Trekking the Interpretive Nature Trail On this 2 mile trek, call the edge, you will search for owls, deer, wood ducks and blue birds. This “edge” offers the perfect combination of of both woodland and grassland which is exactly what these animals need. Many types of berries, nuts and seeds are available.
Trekking the Plant Community Interpretive Trial
This open woodland is a savanna, hosting plant both native and non native to the area. Some of the plants include bottlebrush grass, joe pye weed, and mayapple. The green plants here produce their own food by trapping the energy of the sun. They then support a wide array of organisms throughout the savanna. Here there is a very healthy ecosystem and therefore a vast biodiversity.
Geology of Glacial Park
12,000 years ago glaciers were in this park. After leaving they left the land shaped into unique land forms and bringing rocks and till from Canada. Because of so much till, the bedrock was buried and after breaking down, plants were able to grow in this new fertile soil. This area then became of the top regions for agriculture.
Here are a few other great resources.
The once gist oric Route 66, of the most famous roads in the United States that ran from Chicago, Illinois, through Missouri, Kansas, Oklahoma, Texas, New Mexico, and Arizona and ended in Santa Monica in Los Angeles County, California, covered a total of 2,448 miles. It has always been iconic for roadside stops….dinners…antiquing…and many historical sites. Although it longer exists, you can still “get your kicks” on the path it took through the United States on other highways and roads. In this series, I will highlight the many places you can stop to explore nature along this route….focusing on spots in the Midwest. Looking for more stops….check out this guide.
Hike the Midewin National Tallgrass Prairie
With over over 34 miles of trails on a prairie of over 18,225 acres, the Midewin National Tallgrass Prairie about is an ideal spot for a day hike.
And the Tallgrasses are no all to see. In 2016, The National Forest Foundation and USDA Forest Service installed a web cam for visitors to check-in on the bison herd throughout the day. Midewin Public Services tracks to see when the bison are visible in the web cam & will post on Twitter and Facebook.
While you’re there, don’t forget to check out the seedbeds, another on-going project at Midewin to restore the prairie with native Illinois plants.
There are many miles of diverse hiking and backpacking trails in the Shawnee National Forest including the 160-mile River to River Trail.
One of the most photographed locations in the state, Garden of the Gods’ scenic beauty is extraordinary. In the recreation area you can hike, camp, nature watch or picnic.
The Observation Trail features unique sandstone rock formations and panoramic views of the surrounding Garden of the God Wilderness. Interpretive signs explain the geological history. The 1/4-mile trail is made of natural sandstone and takes about an hour to walk. It contains short, steep grades and steps; benches are located along the trail and as a whole the trail is not tiring. Caution should be used due to the high cliffs in the area.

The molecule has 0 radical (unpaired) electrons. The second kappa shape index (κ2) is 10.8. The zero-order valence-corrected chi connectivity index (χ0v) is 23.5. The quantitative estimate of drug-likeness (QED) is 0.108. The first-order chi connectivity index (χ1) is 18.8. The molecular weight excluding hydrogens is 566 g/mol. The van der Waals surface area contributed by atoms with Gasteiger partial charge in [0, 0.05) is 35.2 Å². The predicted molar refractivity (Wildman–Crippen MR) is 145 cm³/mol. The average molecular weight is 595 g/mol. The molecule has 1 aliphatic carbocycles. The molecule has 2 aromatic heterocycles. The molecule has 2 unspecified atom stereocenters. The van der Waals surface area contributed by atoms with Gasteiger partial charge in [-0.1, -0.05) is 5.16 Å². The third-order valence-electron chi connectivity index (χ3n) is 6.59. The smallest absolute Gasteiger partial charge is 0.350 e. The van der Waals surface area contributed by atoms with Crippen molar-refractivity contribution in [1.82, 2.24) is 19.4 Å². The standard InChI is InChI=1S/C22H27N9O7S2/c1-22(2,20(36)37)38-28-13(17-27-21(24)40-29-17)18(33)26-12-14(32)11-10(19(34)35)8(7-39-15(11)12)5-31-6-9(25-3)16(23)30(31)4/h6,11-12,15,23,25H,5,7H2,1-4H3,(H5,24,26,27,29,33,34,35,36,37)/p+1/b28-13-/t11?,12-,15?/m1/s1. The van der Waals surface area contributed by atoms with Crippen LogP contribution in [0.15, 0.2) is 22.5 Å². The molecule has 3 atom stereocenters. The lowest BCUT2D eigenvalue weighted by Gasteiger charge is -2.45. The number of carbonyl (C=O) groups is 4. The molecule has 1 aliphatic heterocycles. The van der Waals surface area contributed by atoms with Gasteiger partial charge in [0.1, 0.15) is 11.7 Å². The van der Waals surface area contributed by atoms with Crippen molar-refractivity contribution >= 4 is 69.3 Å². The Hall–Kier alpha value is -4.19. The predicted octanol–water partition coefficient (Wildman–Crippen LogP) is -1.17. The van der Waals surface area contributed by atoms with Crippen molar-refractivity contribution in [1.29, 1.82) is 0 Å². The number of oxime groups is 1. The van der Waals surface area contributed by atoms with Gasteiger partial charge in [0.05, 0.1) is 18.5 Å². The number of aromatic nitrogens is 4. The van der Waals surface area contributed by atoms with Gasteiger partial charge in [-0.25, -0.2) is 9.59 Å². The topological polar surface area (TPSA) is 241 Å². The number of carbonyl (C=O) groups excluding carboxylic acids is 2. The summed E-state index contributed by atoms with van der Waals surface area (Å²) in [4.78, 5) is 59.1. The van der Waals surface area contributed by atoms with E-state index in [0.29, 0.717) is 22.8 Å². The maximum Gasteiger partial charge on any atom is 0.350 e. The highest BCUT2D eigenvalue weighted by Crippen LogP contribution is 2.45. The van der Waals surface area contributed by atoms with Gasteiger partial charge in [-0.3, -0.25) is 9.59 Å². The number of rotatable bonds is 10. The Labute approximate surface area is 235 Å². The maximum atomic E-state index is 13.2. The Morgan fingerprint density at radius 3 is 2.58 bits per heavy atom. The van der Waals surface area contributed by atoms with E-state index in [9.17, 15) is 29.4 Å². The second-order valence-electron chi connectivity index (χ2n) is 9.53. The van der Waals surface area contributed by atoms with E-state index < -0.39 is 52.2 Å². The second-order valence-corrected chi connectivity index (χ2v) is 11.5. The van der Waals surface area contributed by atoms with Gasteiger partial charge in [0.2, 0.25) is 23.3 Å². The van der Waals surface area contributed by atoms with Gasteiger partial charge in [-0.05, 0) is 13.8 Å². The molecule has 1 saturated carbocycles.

My favorite lighthouse. Only 74 miles away from Philadelphia, Barnegat Lighthouse State Park is one of the best places in the East Coast to watch sea ducks during winter. I had been there in last 3 Januaries and it couldn’t be more exciting. The jetty could be little slippery and dangerous when wet. In 2020, […]
Petrified Forest National Park
Although a bit west of what is considered the tradition Midwest,Petrified Forest National Park is an American national park in Navajo and Apache counties in northeastern Arizona. Named for its large deposits of petrified wood, park covers about 230 square miles, encompassing semi-desert shrub steppe as well as highly eroded and colorful badlands.
The Petrified Forest is known for its fossils, especially fallen trees that lived in the Late Triassic Epoch. The sediments containing the fossil logs are part of the widespread and colorful Chinle Formation, from which the Painted Desert gets its name.
The park’s seven maintained hiking trails, some paved, vary in length from less than 0.5 miles (0.8 km) to nearly 3 miles. These named trails are Painted Desert Rim, Puerco Pueblo, Blue Mesa, Crystal Forest, Giant Logs, Long Logs, and Agate House. Hikers and backpackers may also visit the park’s wilderness areas.
Panorama of shortgrass prairie near Dry Wash in the southern section of the park.
Some of the larger animals roaming the grasslands include pronghorns, black-tailed jackrabbits (hares), Gunnison’s prairie dogs, coyotes, bobcats and foxes. Bobcats and bullsnakes hunt smaller animals, such as deer mice and white-tailed antelope squirrels in the park’s riparian zones. More than 16 kinds of lizards and snakes live in various habitats in the park.
The once Historic Route 66, of the most famous roads in the United States that ran from Chicago, Illinois, through Missouri, Kansas, Oklahoma, Texas, New Mexico, and Arizona and ended in Santa Monica in Los Angeles County, California, covered a total of 2,448 miles. It has always been iconic for roadside stops….dinners…antiquing…and many historical sites. Although it longer exists, you can still “get your kicks” on the path it took through the United States on other highways and roads. In this series, I will highlight the many places you can stop to explore nature along this route….focusing on spots in the Midwest. Looking for more stops….check out this guide.
And here are a few other great resources.